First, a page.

Ladymead and Stoke Park Area

Stoke Park dominates this area. It was owned by the Onslows of Clandon House and a target for housing developers until the Council rescued it for the people in perpetuity in 1924. Burchatt’s Farm Barn, at the eastern end is one of the farms that worked the land. (It is owned by the Council but leased to a chiropractor).At the other end of the park stood Stoke Park Mansion demolish in the 1970s to build the college buildings. The kitchen garden remains as tennis courts and the delightful boating lake and paddling pool were laid out in the 1920s in the then fashionable Japanese style. There is now also a crazy golf course and children’s playground.

The lido (opened 21st June 1933) is a well preserved and a popular summer recreation. It was built by unemployed workers funded by a Work Fund set up by the Mayor , William Harvey in 1932 at the height of the Great Depression. (1)It was possibly the first of its kind in the country and allowed the employed to support those out of work.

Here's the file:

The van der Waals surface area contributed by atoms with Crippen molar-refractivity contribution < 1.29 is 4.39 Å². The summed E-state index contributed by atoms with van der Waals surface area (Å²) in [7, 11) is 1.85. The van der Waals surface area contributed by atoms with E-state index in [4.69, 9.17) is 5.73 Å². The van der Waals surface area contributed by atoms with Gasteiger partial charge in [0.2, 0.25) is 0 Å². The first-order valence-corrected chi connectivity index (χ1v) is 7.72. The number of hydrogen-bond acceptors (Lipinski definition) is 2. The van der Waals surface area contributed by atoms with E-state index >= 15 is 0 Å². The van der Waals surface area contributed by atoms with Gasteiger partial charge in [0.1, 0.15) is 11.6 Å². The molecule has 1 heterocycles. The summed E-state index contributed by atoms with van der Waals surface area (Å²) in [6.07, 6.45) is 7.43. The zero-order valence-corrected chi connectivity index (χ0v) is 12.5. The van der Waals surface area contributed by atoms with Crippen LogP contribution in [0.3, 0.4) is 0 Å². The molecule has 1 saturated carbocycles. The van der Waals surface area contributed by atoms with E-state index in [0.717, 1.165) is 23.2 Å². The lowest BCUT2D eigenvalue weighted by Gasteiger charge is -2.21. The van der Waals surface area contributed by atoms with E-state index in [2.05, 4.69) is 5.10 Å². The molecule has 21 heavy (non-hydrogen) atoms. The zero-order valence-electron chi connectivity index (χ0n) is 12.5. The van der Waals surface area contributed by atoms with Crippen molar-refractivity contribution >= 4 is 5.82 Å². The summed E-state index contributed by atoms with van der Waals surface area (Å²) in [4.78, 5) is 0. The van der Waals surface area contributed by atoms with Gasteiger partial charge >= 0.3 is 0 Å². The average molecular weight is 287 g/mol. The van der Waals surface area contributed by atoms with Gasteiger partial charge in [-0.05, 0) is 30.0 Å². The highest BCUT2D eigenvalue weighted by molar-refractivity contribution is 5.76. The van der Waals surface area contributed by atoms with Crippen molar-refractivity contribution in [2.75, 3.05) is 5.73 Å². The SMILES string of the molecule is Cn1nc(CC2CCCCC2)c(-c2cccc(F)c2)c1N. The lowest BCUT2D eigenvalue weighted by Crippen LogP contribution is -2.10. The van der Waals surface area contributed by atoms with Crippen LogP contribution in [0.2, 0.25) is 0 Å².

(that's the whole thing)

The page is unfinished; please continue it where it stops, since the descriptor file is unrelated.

Not far away is the Spectrum sports centre built in the 1990s and claimed to be one of the best leisure centres in the country. Next to the lido is Stoke Church and several buildings remain from the original village making it possible to imagine this area before it became part of the town

Running across the north of this area are two by-passses. The first is Ladymead opened in July 1934 (2). Unlike Surbiton and Kingston where new arteries became a magnet for Suburban sprawl, in Guildford the Council was able to control the development either side of the road. It was lined with a dairy, houses, car showrooms, a bus garage and fire station. All have now been replaced by out of town retail and offices.

The second by-pass was the new A3 built in the 1970s. To the south of ladymead are houses on the site of two country houses that once stood on the edge of the town. These were Woodbridge House and Woodbridge Park.

Rose, 2001, p173

Chamberlain,1970 p31